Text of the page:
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It's an infamous hack for some fast food restaurants - simply chuck your chips into your burger to add a bit more crunch to the meal.
But it seems like Burger King in New Zealand wants to make this whole thing a lot easier.
Setting you back just NZ $2 (AUD $1.90), the Chip Butty is now part of the company's Change Range Menu.
Describing the meal, the BK website says: "With crispy golden fries, mayo and ketchup, nestled between two soft buns, His Royal Fry-ness, the CHIP BUTTY has arrived. A dish fit for a King at a price fit for everyone."
You can also add bacon to the chip butty for NZ $1 (AUD90c).
Judging from the early reviews, it seems like this could swiftly become a fan favourite.
The Spin Off got to try a few of these bad boys, with one staff member writing: "Honestly, I thought this butty was kind of great. It had a good amount of mayo and sauce and a cross-section revealed an evenly distributed amount of chips."
Another writer had a real existential crisis when munching into his Chip Butty, however, saying: "As a person whose life sometimes feels like it revolves around a compulsive insistence on putting chips into literally every burger that crosses my path, no matter its provenance or cost or degree of self-importance, the existence of the Official Burger King Chip Butty makes me feel both seen and a little inadequate.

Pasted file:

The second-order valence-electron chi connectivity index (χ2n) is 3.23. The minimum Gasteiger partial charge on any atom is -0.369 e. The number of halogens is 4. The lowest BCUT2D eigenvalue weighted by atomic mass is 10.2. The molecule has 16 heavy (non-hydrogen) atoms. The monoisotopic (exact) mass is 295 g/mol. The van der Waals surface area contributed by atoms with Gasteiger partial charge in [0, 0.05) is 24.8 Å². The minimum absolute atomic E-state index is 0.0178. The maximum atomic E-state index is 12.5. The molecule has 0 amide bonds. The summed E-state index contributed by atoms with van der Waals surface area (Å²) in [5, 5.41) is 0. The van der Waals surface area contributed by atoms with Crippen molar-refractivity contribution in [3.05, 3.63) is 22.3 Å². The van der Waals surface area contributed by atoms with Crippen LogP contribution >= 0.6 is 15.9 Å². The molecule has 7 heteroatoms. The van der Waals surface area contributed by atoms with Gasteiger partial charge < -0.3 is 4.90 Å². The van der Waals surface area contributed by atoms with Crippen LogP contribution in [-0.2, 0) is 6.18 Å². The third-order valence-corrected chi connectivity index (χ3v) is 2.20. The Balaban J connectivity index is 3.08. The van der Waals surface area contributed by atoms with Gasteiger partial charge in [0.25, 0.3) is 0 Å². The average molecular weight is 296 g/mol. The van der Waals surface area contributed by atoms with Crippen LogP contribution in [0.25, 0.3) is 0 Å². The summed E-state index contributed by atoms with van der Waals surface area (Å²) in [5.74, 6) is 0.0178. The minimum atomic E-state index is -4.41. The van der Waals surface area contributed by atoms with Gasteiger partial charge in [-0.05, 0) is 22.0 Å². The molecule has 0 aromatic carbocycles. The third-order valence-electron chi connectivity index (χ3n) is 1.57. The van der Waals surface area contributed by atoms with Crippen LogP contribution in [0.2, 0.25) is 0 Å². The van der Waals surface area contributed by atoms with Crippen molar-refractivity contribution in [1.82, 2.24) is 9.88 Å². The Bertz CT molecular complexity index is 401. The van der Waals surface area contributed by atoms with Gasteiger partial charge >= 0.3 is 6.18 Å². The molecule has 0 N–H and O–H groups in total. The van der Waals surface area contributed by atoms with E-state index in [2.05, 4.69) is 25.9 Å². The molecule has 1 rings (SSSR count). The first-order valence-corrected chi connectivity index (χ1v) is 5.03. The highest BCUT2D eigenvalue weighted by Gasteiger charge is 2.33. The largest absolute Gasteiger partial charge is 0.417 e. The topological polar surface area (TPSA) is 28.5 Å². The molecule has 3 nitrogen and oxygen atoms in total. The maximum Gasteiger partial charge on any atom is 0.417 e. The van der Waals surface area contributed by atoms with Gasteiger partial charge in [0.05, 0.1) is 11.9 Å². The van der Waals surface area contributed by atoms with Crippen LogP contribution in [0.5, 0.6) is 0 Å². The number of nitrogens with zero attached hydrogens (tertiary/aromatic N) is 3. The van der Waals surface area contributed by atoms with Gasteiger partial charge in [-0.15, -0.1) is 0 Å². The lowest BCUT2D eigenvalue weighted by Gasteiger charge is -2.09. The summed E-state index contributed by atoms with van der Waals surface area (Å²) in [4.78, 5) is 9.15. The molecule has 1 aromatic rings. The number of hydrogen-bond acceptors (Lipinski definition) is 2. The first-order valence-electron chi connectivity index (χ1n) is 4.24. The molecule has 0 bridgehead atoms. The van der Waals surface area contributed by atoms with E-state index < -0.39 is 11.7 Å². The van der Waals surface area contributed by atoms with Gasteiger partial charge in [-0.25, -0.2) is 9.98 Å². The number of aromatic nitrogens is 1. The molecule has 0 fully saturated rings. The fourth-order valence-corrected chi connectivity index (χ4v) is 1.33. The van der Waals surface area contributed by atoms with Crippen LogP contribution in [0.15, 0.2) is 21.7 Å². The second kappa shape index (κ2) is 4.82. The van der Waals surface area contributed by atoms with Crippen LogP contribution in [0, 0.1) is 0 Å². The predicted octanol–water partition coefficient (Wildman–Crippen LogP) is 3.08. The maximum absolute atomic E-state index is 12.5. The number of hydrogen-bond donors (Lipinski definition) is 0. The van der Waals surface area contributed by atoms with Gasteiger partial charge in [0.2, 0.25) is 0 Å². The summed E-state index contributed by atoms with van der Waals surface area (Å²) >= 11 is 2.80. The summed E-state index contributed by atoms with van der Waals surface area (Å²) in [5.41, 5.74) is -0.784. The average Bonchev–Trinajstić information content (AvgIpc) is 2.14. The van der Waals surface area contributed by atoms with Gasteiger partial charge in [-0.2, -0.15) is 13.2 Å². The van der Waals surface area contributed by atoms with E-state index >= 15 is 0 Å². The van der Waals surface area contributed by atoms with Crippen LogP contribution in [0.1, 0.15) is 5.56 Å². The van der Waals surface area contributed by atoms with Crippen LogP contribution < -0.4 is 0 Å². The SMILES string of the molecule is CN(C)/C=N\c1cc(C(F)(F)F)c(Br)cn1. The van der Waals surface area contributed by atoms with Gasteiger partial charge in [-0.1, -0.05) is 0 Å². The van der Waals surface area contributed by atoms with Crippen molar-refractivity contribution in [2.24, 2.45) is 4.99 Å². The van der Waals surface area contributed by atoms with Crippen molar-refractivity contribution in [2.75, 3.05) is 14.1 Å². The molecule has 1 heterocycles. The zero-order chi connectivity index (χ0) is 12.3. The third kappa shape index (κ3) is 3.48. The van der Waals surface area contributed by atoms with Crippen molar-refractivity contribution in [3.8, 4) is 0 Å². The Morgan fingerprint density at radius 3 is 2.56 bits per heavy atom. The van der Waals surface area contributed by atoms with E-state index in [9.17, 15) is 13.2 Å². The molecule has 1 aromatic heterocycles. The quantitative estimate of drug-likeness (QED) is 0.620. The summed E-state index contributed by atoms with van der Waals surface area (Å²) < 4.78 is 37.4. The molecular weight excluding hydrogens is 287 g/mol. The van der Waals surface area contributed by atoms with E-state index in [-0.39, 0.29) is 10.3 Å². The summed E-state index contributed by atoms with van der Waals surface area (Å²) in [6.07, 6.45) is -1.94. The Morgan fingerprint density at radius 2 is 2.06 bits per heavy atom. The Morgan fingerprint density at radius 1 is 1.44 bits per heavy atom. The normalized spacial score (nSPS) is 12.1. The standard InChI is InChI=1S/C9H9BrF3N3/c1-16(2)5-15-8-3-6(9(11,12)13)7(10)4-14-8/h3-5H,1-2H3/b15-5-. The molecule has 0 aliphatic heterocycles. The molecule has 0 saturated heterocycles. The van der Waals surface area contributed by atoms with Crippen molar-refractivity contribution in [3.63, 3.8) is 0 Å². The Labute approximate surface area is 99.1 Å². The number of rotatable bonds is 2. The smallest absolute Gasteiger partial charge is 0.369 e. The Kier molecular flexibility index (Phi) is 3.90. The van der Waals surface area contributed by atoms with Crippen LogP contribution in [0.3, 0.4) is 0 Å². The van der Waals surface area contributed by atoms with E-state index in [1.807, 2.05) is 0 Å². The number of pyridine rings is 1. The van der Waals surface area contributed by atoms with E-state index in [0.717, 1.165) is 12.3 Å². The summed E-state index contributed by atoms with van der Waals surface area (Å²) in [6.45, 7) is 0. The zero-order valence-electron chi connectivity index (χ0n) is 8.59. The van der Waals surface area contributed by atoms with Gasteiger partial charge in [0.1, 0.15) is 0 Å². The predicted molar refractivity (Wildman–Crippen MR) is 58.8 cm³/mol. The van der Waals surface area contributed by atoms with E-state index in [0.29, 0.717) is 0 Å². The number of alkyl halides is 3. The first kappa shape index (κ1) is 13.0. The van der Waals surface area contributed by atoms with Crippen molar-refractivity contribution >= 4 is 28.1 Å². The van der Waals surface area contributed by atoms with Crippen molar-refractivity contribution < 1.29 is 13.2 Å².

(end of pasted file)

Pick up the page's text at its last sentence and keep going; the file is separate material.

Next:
"If the chips are already in the bread, what use then for my tiny brain? Do I order extra chips and double up on filling?"
Back in 2013, stores in the US sold a chip butty that came with a chargrilled hamburger patty, as well as lettuce and mayo. But now they have forgone the traditional toppings, in favour of the humble fry.
The company also recently launched a plant-based version of its iconic Whopper burger, which raised a few eyebrows.
Burger King marketing director Katie Evans said: "This really is a game changer - we wanted our first plant-based Whopper to replicate the indulgence and flame-grilled taste of the real thing as closely as possible, and we're thrilled with the result."
Ironically, the burger isn't suitable for vegans or vegetarians because it's cooked on the same grill as the regular hamburgers. But Burger King angled the Rebel Whopper at 'flexitarians', aka 'people who eat meat, but are cutting down on their consumption and following trends, such as meat-free Mondays'.
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